Dell XPS 15 has a good mix of ports
We're kind of in a weird time for PC ports, with USB-C and Thunderbolt 3 looking to take everything over, while most of our peripherals still uses older methods of connectivity. A lot of slim laptops now ship with two Thunderbolt 3 ports, a 3.5mm audio jack, and not much else. If you don't mind hauling around a small bag of adapters and dongles this isn't much of a problem, but some people also prefer to just have the ports required built right in.
If you're one who likes a lot of ports, the XPS 15 has kept a decent mix of old and new. You're still getting two USB-A 3.1, one HDMI 2.0, an SD card reader, and a 3.5mm audio jack, but there's also a Thunderbolt 3 port with four lanes of PCIe for optimal performance. Hook up a Thunderbolt 3 docking station and turn your office into a battlestation, or connect an external GPU for way more graphics power.
Dell XPS 15 is relatively mobile
The idea of carrying around a 15-inch laptop everywhere you go was once shudder-inducing, especially for those who like to get to work under their own power. You can still find plenty of back-straining laptops out there (mostly in the gaming sector), but most Ultrabooks are getting to the point where you wonder how everything fits. The XPS 15 is no exception.
The chassis is better sized to fit a 14-inch display ― one with large bezels ― and the entire thing is between 0.45 inches and 0.66 inches (11 mm and 17 mm) thick thanks to the wedge shape. Models start at four pounds (1.8 kg), but that's for a non-touch display and smaller 56Whr battery. Most will experience the 4.5 pounds (2.0 kg) of the larger battery and 4K display, which still isn't awful. Something like the LG gram 15Z980 still blows it out of the water at just 2.41 pounds (1,095 g), but that's without a dedicated GPU inside.
Reasons not to buy Dell's XPS 15 9570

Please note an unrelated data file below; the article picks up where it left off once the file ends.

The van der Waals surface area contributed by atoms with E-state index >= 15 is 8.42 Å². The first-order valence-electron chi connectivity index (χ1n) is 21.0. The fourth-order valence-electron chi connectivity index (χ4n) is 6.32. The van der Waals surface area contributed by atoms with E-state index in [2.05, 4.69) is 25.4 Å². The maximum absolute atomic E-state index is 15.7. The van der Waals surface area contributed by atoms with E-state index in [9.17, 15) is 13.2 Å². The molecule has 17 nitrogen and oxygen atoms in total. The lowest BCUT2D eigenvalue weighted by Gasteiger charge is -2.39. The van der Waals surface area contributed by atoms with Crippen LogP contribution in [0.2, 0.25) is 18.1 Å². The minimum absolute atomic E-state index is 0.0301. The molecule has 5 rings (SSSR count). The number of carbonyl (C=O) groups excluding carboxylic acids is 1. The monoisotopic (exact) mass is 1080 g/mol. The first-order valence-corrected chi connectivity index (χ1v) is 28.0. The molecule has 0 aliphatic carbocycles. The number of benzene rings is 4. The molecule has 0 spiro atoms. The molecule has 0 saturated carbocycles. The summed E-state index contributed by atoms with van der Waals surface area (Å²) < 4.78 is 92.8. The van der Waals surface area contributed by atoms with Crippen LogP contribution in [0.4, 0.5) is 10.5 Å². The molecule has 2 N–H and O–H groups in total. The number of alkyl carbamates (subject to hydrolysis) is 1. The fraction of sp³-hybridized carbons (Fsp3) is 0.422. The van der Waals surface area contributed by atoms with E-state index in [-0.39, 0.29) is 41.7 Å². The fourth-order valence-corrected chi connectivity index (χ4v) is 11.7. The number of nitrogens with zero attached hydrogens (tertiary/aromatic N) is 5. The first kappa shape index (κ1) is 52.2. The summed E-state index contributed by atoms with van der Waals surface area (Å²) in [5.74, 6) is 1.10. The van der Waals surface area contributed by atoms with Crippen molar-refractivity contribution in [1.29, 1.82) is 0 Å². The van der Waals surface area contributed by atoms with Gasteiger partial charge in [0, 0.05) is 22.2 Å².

There are also a couple of good reasons you might not want to purchase an XPS 15 9570 right now.
Dell XPS 15 webcam is at the bottom of the display
I understand that the lack of bezel around the display makes it difficult to fit a webcam above the screen, but year after year the "nosecam" is an XPS complaint. It's true that not a lot of people use their webcams, even on a monthly basis, but those who do use the XPS 15 cam frequently might want to consider also investing in a pair of nose-hair trimmers.
Most of the time the camera will be looking up at you, delivering an unnatural angle that, yes, looks almost straight up your nose. In the grand scheme of things it's not really that big of a deal, but beware if you hate being caught in an unflattering light. To get around this problem, check out our roundup of the best webcams available for Windows 10 PCs .
XPS 15 9570 looks a lot like the 9560
On the subject of Dell keeping the nosecam, the rest of the XPS 15 9570's exterior really hasn't changed much over the last-gen 9560. Sure, with the newer version you get a couple of updates to ports, new CPUs, and a better GPU, but setting both versions next to each other might cause more than a few people to scratch their heads and wonder which is which.
Compared to the XPS 13 9370's recent update that brought quite a few changes, both inside and out, the XPS 15 has played it relatively safe. If you don't need the extra power from the Ti version of the NVIDIA GTX 1050, don't need a six-core CPU, and don't need a Thunderbolt 3 port with four lanes of PCIe, you can probably find a great deal on an XPS 9560 as retailers attempt to make room for the new models.
The Dell XPS 15 9570 has a lot going for it, including speedy six-core CPUs, a GTX 1050 Ti GPU, plenty of configuration options, and a beautiful 4K display. For most people, that's enough to tilt the scale one way, but you should still consider the facts that the webcam placement is an annoyance and you can probably pick up a similar XPS 15 9560 for hundreds less as retailers try to blow out stock.